By: Kaitlyn McKay, Columnist
In the animated film, “Song of the Sea,” Ben (David Rawle) is a young boy who lives at a lighthouse with his younger, mute sister Saoirse (Lucy O’Connell) and his widower father, Conor (Brendan Gleeson).
Ben’s Granny (Fionnula Flanagan) believes that their isolated home environment is not good for the children, and instead takes them with her to live in the city. It is there that Ben discovers his sister is actually a selkie, a figure from Celtic mythology that transforms into a seal in the sea, and a human on land with magical singing abilities.
If the title sounds vaguely familiar, that’s because “Song of the Sea” was one of the films nominated for Best Animated Feature at this year’s Oscars. In the past few years or so, the category always has at least one “obscure foreign movie that no one’s heard of” and “Song of the Sea” filled that role this year.
At least 2015 Oscar nominee “The Tale of the Princess Kaguya” was produced by Studio Ghibli and anime fans knew of its existence, even when it only had a limited release. I don’t know if I can say that same about “Song of the Sea.”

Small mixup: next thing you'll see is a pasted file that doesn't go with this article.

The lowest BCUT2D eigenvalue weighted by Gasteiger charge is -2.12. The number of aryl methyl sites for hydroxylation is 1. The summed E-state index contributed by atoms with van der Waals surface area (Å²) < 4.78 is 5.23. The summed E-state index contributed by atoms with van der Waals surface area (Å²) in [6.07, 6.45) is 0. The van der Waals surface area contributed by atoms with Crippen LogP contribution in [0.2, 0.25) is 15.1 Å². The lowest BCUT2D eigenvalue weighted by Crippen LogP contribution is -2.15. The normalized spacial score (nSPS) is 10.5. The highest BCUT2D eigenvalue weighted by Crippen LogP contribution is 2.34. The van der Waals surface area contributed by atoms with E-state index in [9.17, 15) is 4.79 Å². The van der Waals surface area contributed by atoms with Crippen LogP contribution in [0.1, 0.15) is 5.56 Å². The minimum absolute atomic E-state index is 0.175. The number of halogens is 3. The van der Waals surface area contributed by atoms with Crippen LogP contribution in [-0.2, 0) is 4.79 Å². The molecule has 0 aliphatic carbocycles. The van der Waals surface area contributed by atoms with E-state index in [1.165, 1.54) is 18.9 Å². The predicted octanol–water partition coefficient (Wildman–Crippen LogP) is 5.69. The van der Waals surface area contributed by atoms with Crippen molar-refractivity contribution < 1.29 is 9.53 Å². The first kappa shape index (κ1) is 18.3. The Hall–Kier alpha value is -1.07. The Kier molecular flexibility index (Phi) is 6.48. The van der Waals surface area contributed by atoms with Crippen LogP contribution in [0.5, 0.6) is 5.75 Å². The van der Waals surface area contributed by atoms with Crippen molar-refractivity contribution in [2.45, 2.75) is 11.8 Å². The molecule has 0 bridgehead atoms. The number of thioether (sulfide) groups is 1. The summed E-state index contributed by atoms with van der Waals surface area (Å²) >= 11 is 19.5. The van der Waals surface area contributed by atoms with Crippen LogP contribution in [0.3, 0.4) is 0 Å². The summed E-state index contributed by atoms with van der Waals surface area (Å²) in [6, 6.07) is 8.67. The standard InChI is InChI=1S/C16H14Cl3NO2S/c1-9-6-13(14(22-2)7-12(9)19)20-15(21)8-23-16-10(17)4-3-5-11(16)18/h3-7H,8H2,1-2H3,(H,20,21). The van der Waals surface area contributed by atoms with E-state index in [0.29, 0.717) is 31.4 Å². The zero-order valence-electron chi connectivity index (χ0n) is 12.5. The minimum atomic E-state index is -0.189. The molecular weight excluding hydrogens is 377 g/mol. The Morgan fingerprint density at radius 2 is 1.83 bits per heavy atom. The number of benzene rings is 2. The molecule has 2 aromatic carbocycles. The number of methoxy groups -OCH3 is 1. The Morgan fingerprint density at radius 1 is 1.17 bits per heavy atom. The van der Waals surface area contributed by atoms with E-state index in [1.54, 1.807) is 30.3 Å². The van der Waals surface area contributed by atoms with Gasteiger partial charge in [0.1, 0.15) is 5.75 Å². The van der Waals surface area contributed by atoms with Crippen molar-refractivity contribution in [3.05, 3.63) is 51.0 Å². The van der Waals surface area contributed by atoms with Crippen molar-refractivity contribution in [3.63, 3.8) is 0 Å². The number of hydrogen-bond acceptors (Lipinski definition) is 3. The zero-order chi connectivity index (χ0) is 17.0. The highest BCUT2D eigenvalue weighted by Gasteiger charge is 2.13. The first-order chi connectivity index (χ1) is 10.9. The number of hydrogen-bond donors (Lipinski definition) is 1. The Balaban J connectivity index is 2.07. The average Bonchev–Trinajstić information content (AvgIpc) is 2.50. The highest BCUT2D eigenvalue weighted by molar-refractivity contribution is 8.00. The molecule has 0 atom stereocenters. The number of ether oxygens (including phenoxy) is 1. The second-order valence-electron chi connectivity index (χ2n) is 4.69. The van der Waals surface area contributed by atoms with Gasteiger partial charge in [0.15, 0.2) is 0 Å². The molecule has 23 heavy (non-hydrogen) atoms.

“Song of the Sea” was produced by Irish animation studio Cartoon Saloon, and like the studio’s previous animated feature, “The Secret of Kells,” it’s heavily influenced by Celtic lore and mythology. It’s the type of animated feature that is defined by its country of origin and there is no way it could have been made anywhere else than Ireland.
In many ways, the film is incredibly similar to “Kells” in that both focus on a young boy who becomes involved in the Celtic-fantasy world and befriends magical creatures. Also, like “Kells,” “Song” is quiet and slow – which isn’t to say that’s a bad thing.
“Song” just takes its time to get the main plot going. There’s no fluff to try to pad out the running time, so everything featured has something to do with the main plot or character development.
“Song of the Sea” is a beautiful looking movie, with a touching, tearjerker ending. Check it out when you have the chance.